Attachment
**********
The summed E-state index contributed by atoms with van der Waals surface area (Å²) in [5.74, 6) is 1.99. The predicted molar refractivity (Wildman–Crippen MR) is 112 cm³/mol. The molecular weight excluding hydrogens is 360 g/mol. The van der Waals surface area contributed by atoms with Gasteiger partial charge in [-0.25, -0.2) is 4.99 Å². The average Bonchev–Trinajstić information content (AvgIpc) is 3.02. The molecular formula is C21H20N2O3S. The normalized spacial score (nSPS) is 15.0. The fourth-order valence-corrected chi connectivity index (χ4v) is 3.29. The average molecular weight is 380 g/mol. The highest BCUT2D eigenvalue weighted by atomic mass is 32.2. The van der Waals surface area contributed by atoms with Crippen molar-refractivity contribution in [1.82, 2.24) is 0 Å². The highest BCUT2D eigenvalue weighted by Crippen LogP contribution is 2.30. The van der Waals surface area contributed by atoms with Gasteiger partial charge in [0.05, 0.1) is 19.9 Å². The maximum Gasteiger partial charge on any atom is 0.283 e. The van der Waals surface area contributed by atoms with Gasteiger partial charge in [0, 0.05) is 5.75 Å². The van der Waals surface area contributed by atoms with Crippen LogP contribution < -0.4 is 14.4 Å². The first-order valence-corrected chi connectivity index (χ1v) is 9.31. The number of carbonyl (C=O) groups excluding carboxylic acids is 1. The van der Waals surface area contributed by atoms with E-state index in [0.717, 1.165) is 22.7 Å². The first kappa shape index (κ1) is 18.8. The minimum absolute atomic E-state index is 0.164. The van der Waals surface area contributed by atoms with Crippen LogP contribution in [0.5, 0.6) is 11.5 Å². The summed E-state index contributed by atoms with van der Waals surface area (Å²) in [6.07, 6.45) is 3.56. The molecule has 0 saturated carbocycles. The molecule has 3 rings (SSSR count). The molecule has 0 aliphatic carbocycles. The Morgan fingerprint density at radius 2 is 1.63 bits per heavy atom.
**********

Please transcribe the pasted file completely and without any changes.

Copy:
The summed E-state index contributed by atoms with van der Waals surface area (Å²) in [5.74, 6) is 1.99. The predicted molar refractivity (Wildman–Crippen MR) is 112 cm³/mol. The molecular weight excluding hydrogens is 360 g/mol. The van der Waals surface area contributed by atoms with Gasteiger partial charge in [-0.25, -0.2) is 4.99 Å². The average Bonchev–Trinajstić information content (AvgIpc) is 3.02. The molecular formula is C21H20N2O3S. The normalized spacial score (nSPS) is 15.0. The fourth-order valence-corrected chi connectivity index (χ4v) is 3.29. The average molecular weight is 380 g/mol. The highest BCUT2D eigenvalue weighted by atomic mass is 32.2. The van der Waals surface area contributed by atoms with Crippen molar-refractivity contribution in [1.82, 2.24) is 0 Å². The highest BCUT2D eigenvalue weighted by Crippen LogP contribution is 2.30. The van der Waals surface area contributed by atoms with Gasteiger partial charge in [0.05, 0.1) is 19.9 Å². The maximum Gasteiger partial charge on any atom is 0.283 e. The van der Waals surface area contributed by atoms with Gasteiger partial charge in [0, 0.05) is 5.75 Å². The van der Waals surface area contributed by atoms with Crippen LogP contribution < -0.4 is 14.4 Å². The first-order valence-corrected chi connectivity index (χ1v) is 9.31. The number of carbonyl (C=O) groups excluding carboxylic acids is 1. The van der Waals surface area contributed by atoms with E-state index in [0.717, 1.165) is 22.7 Å². The first kappa shape index (κ1) is 18.8. The minimum absolute atomic E-state index is 0.164. The van der Waals surface area contributed by atoms with Crippen LogP contribution in [0.5, 0.6) is 11.5 Å². The summed E-state index contributed by atoms with van der Waals surface area (Å²) in [6.07, 6.45) is 3.56. The molecule has 0 saturated carbocycles. The molecule has 3 rings (SSSR count). The molecule has 0 aliphatic carbocycles. The Morgan fingerprint density at radius 2 is 1.63 bits per heavy atom.